The five-star Dunloe Hotel & Gardens, located close to one of Ireland’s most iconic tourist destinations, the Gap of Dunloe, officially opened its doors last Friday after undergoing a stunning 18-month renovation of the restaurant, bar, reception, lobby and lounge spaces as well as the enhancement of the gardens and car park.
A substantial €18million investment by the hotel’s owners, the Liebherr family, has brought new life to the hotel, enhancing its long-standing relationship with the beautiful surroundings and maximising the property’s unrivalled views of the Gap of Dunloe. The Liebherr family has been at the forefront of tourism and manufacturing industries in Killarney and the surrounding areas for over 60 years, employing 1,000 people across the country. Tánaiste Simon Coveney TD, Minister for Foreign Affairs & Trade, joined Dr Isolde Liebherr to celebrate and welcome the reopening of this magnificent five-star hotel.
Speaking at the official re-opening, Tánaiste Simon Coveney TD said: “It is my great pleasure to open a new jewel for tourists in Ireland, in a place that is one of the jewels in the crown of our entire tourist industry. The Liebherr family’s commitment to Ireland, with more than 1,000 employees, is so important and appreciated. The rebirth of this hotel is a further sign of the Liebherrs’ dedication”.
Local building contractors Griffin Brothers led the year-and-a-half-long renovation with the assistance of O’Carroll Engineering who implemented the building’s steel works. At the height of the build, the site had over 160 people working across all areas, including Tralee company Designer Landscapes Ltd who, along with Head Gardener Dave Barry, updated the gardens and outdoor spaces using a beautiful collection of native and international flora and greenery finished with Kilkenny limestone.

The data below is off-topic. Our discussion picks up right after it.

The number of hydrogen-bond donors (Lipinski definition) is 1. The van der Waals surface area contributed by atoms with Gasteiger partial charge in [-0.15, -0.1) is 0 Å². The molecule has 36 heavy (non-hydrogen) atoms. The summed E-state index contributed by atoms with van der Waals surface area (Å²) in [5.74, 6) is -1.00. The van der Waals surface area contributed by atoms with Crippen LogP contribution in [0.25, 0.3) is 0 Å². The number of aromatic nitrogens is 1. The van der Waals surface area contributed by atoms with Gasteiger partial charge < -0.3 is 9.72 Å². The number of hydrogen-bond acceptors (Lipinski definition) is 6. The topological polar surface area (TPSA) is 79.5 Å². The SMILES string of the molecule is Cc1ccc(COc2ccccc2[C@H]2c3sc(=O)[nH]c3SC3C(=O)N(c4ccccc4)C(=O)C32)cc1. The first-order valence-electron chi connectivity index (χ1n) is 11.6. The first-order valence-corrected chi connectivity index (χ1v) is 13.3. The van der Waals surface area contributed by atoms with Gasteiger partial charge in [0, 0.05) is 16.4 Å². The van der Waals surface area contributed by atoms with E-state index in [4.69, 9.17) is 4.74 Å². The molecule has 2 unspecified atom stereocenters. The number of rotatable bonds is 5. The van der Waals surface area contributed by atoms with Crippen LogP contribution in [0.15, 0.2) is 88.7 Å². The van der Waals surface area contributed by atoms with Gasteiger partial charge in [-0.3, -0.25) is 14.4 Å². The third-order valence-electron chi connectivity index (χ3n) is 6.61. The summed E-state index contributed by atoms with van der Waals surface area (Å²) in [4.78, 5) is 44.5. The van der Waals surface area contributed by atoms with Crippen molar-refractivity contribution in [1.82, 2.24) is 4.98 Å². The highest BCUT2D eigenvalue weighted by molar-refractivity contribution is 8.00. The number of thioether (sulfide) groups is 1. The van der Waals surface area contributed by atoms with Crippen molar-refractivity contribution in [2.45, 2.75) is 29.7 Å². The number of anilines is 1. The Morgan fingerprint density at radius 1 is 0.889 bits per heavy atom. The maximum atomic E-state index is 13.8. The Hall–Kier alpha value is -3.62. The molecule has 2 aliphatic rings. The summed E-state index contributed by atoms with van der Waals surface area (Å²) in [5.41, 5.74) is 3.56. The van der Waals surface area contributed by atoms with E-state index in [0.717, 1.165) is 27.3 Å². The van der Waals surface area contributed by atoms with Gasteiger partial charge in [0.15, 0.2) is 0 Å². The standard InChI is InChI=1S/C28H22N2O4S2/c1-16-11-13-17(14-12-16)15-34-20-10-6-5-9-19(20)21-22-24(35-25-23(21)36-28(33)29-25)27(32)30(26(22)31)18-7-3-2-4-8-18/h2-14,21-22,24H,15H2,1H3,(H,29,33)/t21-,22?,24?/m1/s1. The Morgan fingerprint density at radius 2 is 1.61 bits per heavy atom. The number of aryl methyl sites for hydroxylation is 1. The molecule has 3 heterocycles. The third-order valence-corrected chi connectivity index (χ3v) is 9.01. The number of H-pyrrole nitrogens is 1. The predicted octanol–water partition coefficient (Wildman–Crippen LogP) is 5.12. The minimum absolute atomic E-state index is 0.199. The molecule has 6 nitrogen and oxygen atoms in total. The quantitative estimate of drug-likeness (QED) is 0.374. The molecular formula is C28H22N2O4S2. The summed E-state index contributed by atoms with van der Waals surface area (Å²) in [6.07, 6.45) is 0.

Swiss company Monoplan took the lead on the design aspect of the build. Despite updating and reinventing the hotel spaces, the Monoplan team was eager to retain and reinforce existing elements of the property that made it so special. The transformation begins at the driveway where guests instantly perceive the Dunloe Castle Heritage Park with its unique tree population.
The public areas of The Dunloe Hotel & Gardens were redesigned and rebuilt to ensure optimum efficiency and accessibility throughout the hotel. The primary focus of the build was to retain the identity and integrity of The Dunloe Hotel & Gardens to give guests a sense of homecoming with the familiar silhouette of the two towers and an interior design that relates to the tradition of the hotel. It was equally important to create a whole new building with extraordinary spaces, new terraces and a design that lives up to the expectations of a five-Star hotel.
Managing Partner at Monoplan, Philip Wohlfarth, said of the renovation: “The double height window in The Grill Restaurant ensures that everyone will be able to take in the beauty of the Gap of Dunloe. The new terraces and enhanced landscaping will allow the hotel’s customers to sit outside and enjoy the magnificent surroundings”.
The restaurant overlooks the iconic view of the Gap of Dunloe in spectacular fashion, with a room height of six metres and huge panoramic windows to the south. This area is characterised by natural light, fresh colours and the connection of interior and exterior. In contrast to this, the lobby, the library tower and the bar have been designed in such a way that dark, warm tones and precious materials create an inviting, rather introverted atmosphere to sink into.
In the façades of the towers the new, the old and newly-interpreted come together in an exemplary way with the familiar stained glass flower windows which were removed, cleaned and re-set in the stone clad tower, juxtaposed to protruding contemporary window reveals in dark aluminium. Similarly, the interior design combines existing pieces of furniture and artwork with a whole new fit-out that is rich in texture and detail, completed with bold wallpapers and traditional tiles.